Teen Builds Underwater Robot To Detect Plastic Pollution In Our Oceans

Anna Du might only be 16 years old, but she’s already doing her part to help change the world.

The high school student from Massachusetts is all about saving the environment and has been working hard building robots and using artificial intelligence to track and trap microplastics before they go from oceans into our food supply each year.

When she was just 12, she built an underwater robot to detect plastic pollution.

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Microplastics are the broken down byproduct of plastic items that people toss out every day. Sadly, they end up in oceans, affecting not only our food supply, but harming marine life as well.

8 million tonnes of plastics are dumped into the ocean each year and they can take hundreds of years to break down. 100,000 marine animals die every year due to these plastics.

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Microplastics pose a much greater risk than large plastics because they are so small and harder to clean up, and a lot of people aren’t aware of how damaging they can be.

Small fish eat the microplastics and then larger fish eat the smaller fish. By the time those fish reach our plates, there are a lot of toxins and microplastics inside.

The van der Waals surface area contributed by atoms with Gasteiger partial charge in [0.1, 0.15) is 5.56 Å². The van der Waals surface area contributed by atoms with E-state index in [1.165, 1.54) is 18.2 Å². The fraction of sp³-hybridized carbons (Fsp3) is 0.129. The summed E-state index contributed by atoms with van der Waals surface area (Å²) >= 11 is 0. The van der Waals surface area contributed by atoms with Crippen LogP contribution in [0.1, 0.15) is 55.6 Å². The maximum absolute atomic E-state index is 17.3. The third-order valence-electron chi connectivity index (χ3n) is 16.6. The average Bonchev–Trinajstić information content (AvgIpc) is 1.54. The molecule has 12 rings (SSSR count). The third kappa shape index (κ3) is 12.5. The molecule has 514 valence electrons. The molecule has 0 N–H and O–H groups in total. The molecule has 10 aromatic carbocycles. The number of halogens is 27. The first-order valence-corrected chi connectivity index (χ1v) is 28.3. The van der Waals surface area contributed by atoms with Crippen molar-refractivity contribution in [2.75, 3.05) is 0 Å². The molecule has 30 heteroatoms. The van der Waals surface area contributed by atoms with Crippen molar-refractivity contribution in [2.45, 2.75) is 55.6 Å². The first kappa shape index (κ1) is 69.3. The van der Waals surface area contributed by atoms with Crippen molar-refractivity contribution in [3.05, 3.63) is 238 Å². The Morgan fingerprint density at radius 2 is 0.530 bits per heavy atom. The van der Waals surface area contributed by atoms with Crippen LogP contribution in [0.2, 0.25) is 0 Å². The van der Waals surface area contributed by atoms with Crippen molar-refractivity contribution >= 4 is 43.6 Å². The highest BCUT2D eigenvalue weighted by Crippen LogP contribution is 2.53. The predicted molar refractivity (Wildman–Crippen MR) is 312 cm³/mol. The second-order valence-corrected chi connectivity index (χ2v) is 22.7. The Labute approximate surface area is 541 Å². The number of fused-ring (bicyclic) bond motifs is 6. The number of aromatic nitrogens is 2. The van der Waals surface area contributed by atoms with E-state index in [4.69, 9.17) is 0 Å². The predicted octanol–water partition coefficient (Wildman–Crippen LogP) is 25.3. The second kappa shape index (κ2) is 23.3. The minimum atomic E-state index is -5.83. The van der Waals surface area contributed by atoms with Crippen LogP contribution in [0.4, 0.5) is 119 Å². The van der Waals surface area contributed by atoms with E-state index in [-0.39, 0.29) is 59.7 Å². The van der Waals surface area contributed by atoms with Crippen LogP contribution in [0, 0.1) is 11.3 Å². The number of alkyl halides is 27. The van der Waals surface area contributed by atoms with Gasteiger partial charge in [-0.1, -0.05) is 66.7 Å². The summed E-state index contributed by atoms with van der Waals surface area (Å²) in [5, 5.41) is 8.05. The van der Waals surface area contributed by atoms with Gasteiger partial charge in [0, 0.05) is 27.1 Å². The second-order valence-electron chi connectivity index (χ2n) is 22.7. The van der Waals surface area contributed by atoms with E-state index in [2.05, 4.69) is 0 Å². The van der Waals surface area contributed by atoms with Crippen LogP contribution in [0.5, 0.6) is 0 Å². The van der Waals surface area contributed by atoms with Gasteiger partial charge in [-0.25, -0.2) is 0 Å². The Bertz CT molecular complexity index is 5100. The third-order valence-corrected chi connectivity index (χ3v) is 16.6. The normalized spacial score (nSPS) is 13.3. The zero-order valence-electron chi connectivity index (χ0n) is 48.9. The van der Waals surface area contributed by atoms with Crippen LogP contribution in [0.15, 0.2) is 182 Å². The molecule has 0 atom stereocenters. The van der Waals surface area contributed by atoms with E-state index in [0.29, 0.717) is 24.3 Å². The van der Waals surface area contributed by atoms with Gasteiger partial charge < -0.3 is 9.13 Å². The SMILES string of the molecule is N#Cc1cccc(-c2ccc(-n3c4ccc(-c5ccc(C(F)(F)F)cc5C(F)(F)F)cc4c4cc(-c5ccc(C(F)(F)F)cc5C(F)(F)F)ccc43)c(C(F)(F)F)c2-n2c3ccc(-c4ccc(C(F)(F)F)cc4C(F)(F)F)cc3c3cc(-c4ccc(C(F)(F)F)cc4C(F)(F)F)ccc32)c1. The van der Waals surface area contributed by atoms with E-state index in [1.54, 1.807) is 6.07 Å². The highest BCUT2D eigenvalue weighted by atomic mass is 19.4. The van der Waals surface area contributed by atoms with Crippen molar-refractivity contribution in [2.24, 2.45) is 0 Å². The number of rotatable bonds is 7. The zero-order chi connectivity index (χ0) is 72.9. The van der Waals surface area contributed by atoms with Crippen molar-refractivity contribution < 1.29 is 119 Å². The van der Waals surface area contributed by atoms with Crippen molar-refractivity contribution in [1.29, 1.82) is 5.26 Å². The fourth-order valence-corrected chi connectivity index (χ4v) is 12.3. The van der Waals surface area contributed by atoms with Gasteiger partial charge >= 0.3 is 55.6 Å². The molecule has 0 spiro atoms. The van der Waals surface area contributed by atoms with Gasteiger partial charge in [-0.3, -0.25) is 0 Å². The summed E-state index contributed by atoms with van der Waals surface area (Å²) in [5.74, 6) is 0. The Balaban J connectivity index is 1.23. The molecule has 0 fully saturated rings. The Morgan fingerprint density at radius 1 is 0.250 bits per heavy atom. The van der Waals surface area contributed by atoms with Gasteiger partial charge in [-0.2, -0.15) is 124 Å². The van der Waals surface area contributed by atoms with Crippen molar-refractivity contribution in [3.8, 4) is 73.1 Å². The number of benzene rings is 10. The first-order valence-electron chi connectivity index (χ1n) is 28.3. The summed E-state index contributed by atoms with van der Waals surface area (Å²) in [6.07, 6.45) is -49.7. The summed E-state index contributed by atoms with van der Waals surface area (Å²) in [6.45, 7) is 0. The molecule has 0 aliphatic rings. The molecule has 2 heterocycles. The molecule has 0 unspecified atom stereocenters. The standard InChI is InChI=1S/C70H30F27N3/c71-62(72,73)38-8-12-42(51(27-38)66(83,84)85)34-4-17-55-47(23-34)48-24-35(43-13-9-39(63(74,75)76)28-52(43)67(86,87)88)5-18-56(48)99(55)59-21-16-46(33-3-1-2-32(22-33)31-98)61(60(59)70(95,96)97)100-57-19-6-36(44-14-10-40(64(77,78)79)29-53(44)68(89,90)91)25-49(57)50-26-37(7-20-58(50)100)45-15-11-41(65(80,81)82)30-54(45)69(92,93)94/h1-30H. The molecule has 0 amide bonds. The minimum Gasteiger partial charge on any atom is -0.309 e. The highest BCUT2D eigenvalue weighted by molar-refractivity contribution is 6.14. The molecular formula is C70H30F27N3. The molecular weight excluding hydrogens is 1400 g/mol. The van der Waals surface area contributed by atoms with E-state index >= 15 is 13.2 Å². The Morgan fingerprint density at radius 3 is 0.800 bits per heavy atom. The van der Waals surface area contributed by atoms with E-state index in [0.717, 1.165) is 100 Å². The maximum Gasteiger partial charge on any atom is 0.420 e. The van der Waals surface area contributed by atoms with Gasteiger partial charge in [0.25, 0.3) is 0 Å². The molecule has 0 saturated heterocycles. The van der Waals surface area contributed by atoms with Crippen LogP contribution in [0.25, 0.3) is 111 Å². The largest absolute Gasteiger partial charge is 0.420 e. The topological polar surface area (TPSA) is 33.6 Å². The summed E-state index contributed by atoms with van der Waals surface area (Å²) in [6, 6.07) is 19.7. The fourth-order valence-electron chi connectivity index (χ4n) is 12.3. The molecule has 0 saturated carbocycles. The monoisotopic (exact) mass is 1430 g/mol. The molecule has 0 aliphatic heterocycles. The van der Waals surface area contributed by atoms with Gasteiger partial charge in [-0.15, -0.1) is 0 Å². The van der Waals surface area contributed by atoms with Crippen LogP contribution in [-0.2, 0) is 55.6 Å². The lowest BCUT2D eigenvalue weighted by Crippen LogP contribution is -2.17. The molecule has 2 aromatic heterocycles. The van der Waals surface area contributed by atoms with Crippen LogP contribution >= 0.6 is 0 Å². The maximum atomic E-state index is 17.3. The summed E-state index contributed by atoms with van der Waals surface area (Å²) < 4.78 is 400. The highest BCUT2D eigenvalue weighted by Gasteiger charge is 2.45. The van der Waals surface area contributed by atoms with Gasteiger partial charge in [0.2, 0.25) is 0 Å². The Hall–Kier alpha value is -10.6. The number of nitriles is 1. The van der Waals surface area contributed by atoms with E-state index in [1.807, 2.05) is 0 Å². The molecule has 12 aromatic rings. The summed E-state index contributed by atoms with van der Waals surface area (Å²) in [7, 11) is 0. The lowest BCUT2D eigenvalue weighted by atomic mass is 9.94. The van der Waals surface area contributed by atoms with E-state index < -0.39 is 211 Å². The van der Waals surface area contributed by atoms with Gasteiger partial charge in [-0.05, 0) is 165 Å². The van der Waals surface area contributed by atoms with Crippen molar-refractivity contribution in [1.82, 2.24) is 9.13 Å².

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Du has co-founded the Deep Plastic Initiative, which is an organization dedicated to promoting education and awareness about the global dangers of plastic pollution in the ocean.

Aside from identifying and cleaning up these microplastics directly, Du says there are many other things that can be done to clean up plastic pollution on land as well such as plastic recycling in homes, schools, businesses, and more.

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Although this issue seems like a big one, Du believes everyone can contribute something in their own way to help solve this problem. Whether it’s spreading awareness on the issue, cleaning up a beach or park, creating science projects, or contributing to fundamental science research, every little thing helps.

Du’s hard work has led her to becoming the top-rated female middle schooler in science fairs in the country, and she has placed first in the Massachusetts science and engineering fair. She has also been a national Broadcom MASTERS finalist twice, and was named a Top Ten Young Scientist in the US by Discovery Education and 3M.

Learn more about Du’s work in the video below:

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